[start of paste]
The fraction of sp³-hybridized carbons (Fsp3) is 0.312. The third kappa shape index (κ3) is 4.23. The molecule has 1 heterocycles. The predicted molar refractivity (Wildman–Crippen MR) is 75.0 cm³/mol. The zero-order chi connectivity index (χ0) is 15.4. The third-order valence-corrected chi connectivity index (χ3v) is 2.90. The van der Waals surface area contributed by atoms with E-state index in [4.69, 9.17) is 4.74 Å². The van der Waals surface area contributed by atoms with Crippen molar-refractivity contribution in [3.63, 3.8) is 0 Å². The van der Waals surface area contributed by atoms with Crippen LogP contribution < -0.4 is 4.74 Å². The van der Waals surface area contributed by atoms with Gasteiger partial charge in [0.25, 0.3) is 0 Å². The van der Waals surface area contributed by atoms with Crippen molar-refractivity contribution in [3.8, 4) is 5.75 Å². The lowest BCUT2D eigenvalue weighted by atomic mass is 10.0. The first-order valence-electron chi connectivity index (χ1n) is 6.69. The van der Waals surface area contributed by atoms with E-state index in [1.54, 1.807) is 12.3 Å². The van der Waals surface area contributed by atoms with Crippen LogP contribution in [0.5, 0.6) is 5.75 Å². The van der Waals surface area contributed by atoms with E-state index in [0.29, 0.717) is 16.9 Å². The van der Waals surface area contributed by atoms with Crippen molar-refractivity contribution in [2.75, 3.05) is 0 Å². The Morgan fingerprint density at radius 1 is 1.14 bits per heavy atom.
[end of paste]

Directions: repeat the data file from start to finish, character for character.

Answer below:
The fraction of sp³-hybridized carbons (Fsp3) is 0.312. The third kappa shape index (κ3) is 4.23. The molecule has 1 heterocycles. The predicted molar refractivity (Wildman–Crippen MR) is 75.0 cm³/mol. The zero-order chi connectivity index (χ0) is 15.4. The third-order valence-corrected chi connectivity index (χ3v) is 2.90. The van der Waals surface area contributed by atoms with E-state index in [4.69, 9.17) is 4.74 Å². The van der Waals surface area contributed by atoms with Crippen molar-refractivity contribution in [3.63, 3.8) is 0 Å². The van der Waals surface area contributed by atoms with Crippen LogP contribution < -0.4 is 4.74 Å². The van der Waals surface area contributed by atoms with Gasteiger partial charge in [0.25, 0.3) is 0 Å². The van der Waals surface area contributed by atoms with Crippen molar-refractivity contribution in [3.8, 4) is 5.75 Å². The lowest BCUT2D eigenvalue weighted by atomic mass is 10.0. The first-order valence-electron chi connectivity index (χ1n) is 6.69. The van der Waals surface area contributed by atoms with E-state index in [1.54, 1.807) is 12.3 Å². The van der Waals surface area contributed by atoms with Crippen LogP contribution in [0.5, 0.6) is 5.75 Å². The van der Waals surface area contributed by atoms with E-state index in [0.29, 0.717) is 16.9 Å². The van der Waals surface area contributed by atoms with Crippen molar-refractivity contribution in [2.75, 3.05) is 0 Å². The Morgan fingerprint density at radius 1 is 1.14 bits per heavy atom.